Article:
Maryland’s U.S. Attorney Robert Hur announced Wednesday that the federally funded Baltimore Organized Crime Drug Enforcement Task Force will be getting a new headquarters.
From now on Police officers, agents, and prosecutors “will work together in an open workspace.” That is expected to “lead to collaborative, centralized intelligence sharing in real time.”
Members from the FBI, the Drug Enforcement Administration and the Bureau of Alcohol, Tobacco, Firearms and Explosives work directly with Maryland state troopers and officers from various police departments. To make things more convenient on the courtroom side, federal and state prosecutors are also in the group.
For years, Baltimore’s gang problem has been totally out of control. The homicide rate spiked since 2015 with over 300 killings last year. Not only that, there has been “an escalating arms race among Baltimore’s gangs.”
According to a local news outlet, the drug dealers make more than the legitimate merchants. “Street gangs dramatically drive up the rates of violent crime by introducing illegal firearms and narcotics with a street value greatly exceeding the size of the surrounding neighborhood’s legal economy, according to authorities.”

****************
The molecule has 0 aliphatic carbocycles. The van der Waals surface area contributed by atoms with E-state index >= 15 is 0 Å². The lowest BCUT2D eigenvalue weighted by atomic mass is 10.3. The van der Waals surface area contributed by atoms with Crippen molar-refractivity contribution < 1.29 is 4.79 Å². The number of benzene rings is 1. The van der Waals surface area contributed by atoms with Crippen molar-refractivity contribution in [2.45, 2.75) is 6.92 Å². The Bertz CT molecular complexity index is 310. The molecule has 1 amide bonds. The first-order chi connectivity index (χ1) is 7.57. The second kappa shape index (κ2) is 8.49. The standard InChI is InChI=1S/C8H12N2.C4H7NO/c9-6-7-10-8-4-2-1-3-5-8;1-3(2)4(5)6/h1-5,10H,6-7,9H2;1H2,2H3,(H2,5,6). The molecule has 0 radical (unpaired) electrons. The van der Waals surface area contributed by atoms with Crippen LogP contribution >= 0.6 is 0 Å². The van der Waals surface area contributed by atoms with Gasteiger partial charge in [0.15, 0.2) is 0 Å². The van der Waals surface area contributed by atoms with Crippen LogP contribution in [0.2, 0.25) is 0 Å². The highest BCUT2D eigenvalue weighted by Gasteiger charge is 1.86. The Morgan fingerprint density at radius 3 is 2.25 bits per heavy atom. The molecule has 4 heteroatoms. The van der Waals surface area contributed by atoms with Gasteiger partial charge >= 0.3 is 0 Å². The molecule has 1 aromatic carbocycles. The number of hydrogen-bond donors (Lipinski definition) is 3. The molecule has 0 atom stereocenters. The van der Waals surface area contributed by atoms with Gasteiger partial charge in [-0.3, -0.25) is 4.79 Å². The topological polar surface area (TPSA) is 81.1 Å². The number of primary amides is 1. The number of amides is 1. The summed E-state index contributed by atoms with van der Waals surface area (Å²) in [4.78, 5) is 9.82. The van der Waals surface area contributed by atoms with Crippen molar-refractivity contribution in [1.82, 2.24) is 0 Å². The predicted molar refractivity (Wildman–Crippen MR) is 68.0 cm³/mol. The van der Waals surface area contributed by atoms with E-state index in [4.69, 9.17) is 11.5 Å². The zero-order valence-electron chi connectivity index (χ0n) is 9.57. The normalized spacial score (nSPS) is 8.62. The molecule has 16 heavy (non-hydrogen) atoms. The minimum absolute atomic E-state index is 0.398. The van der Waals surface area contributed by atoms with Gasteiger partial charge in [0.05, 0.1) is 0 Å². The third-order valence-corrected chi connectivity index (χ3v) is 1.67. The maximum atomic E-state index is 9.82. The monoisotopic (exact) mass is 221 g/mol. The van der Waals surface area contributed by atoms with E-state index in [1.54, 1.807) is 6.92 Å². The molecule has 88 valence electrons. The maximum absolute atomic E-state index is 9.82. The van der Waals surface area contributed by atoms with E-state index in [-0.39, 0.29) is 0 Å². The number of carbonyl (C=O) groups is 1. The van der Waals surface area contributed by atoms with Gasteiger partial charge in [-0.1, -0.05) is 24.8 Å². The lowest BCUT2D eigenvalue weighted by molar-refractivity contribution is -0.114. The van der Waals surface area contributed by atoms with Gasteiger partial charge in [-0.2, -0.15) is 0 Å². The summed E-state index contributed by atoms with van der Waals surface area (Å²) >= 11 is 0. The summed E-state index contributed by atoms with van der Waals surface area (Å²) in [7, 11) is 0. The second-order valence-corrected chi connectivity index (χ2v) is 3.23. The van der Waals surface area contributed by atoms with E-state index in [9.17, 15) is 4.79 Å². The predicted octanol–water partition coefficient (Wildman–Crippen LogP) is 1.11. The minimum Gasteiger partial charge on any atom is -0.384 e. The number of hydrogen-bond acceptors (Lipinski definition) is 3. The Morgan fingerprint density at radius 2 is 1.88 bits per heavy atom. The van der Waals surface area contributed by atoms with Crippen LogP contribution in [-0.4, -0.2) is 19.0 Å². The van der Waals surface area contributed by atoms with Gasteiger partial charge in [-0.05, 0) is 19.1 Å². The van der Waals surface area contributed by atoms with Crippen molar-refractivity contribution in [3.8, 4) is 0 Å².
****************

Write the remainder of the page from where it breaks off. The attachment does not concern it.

20 failed murders (shootings) since last Saturday 8/31
555 failed murders this year
111 more than last year
7 murders since last Saturday 8/31
232 murders so far this year
33 more than last year#CityinCrisis
— Baltimore City FOP (@FOP3) September 4, 2019
Baltimore OCDETF Strike Force works hard to “disrupt and dismantle the most violent gangs and drug trafficking organizations.” especially going after the cash. They have been on the job for a year now but the federal assist will let them ramp up their efforts.
As Attorney Hur explains, “The Baltimore OCDETF Strike Force is a critical part of our strategy to make Baltimore safer by identifying and focusing on those groups responsible for the most violent crime in our city.”
Maryland’s Governor Larry Hogan is thrilled. “This is exactly the kind of coordinated, all-hands-on-deck approach that we need in order to take back our communities, get the shooters off the streets, and save lives.”
Baltimore Police Commissioner Michael Harrison agrees. He expects the group to “enhance our ability to rid Baltimore of its most violent offenders.”
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